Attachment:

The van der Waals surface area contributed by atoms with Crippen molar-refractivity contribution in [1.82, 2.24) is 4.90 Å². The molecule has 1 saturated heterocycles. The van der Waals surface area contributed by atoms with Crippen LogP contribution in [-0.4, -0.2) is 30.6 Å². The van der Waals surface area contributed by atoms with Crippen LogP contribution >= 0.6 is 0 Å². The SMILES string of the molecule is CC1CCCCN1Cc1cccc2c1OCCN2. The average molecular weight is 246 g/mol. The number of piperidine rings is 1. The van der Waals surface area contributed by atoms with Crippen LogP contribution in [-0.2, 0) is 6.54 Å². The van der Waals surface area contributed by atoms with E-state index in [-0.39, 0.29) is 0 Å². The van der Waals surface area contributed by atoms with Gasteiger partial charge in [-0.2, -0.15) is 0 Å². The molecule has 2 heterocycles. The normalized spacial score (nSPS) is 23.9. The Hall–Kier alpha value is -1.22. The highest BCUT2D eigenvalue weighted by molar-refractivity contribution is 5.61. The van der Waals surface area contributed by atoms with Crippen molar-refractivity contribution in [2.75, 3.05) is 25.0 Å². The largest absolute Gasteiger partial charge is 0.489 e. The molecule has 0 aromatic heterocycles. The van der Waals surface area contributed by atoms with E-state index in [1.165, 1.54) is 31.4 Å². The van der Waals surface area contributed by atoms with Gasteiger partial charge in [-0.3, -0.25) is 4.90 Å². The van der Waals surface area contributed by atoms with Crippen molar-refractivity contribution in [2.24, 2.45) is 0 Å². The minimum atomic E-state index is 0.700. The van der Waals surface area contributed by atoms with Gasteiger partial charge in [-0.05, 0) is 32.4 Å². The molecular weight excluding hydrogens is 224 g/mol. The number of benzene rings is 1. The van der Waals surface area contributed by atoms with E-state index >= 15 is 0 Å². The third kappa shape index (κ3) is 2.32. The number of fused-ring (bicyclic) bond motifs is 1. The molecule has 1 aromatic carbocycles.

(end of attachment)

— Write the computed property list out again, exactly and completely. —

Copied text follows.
The van der Waals surface area contributed by atoms with Crippen molar-refractivity contribution in [1.82, 2.24) is 4.90 Å². The molecule has 1 saturated heterocycles. The van der Waals surface area contributed by atoms with Crippen LogP contribution in [-0.4, -0.2) is 30.6 Å². The van der Waals surface area contributed by atoms with Crippen LogP contribution >= 0.6 is 0 Å². The SMILES string of the molecule is CC1CCCCN1Cc1cccc2c1OCCN2. The average molecular weight is 246 g/mol. The number of piperidine rings is 1. The van der Waals surface area contributed by atoms with Crippen LogP contribution in [-0.2, 0) is 6.54 Å². The van der Waals surface area contributed by atoms with E-state index in [-0.39, 0.29) is 0 Å². The van der Waals surface area contributed by atoms with Gasteiger partial charge in [-0.2, -0.15) is 0 Å². The molecule has 2 heterocycles. The normalized spacial score (nSPS) is 23.9. The Hall–Kier alpha value is -1.22. The highest BCUT2D eigenvalue weighted by molar-refractivity contribution is 5.61. The van der Waals surface area contributed by atoms with Crippen molar-refractivity contribution in [2.75, 3.05) is 25.0 Å². The largest absolute Gasteiger partial charge is 0.489 e. The molecule has 0 aromatic heterocycles. The van der Waals surface area contributed by atoms with E-state index in [1.165, 1.54) is 31.4 Å². The van der Waals surface area contributed by atoms with Gasteiger partial charge in [-0.3, -0.25) is 4.90 Å². The van der Waals surface area contributed by atoms with Crippen molar-refractivity contribution in [2.24, 2.45) is 0 Å². The minimum atomic E-state index is 0.700. The van der Waals surface area contributed by atoms with Gasteiger partial charge in [-0.05, 0) is 32.4 Å². The molecular weight excluding hydrogens is 224 g/mol. The number of benzene rings is 1. The van der Waals surface area contributed by atoms with E-state index >= 15 is 0 Å². The third kappa shape index (κ3) is 2.32. The number of fused-ring (bicyclic) bond motifs is 1. The molecule has 1 aromatic carbocycles.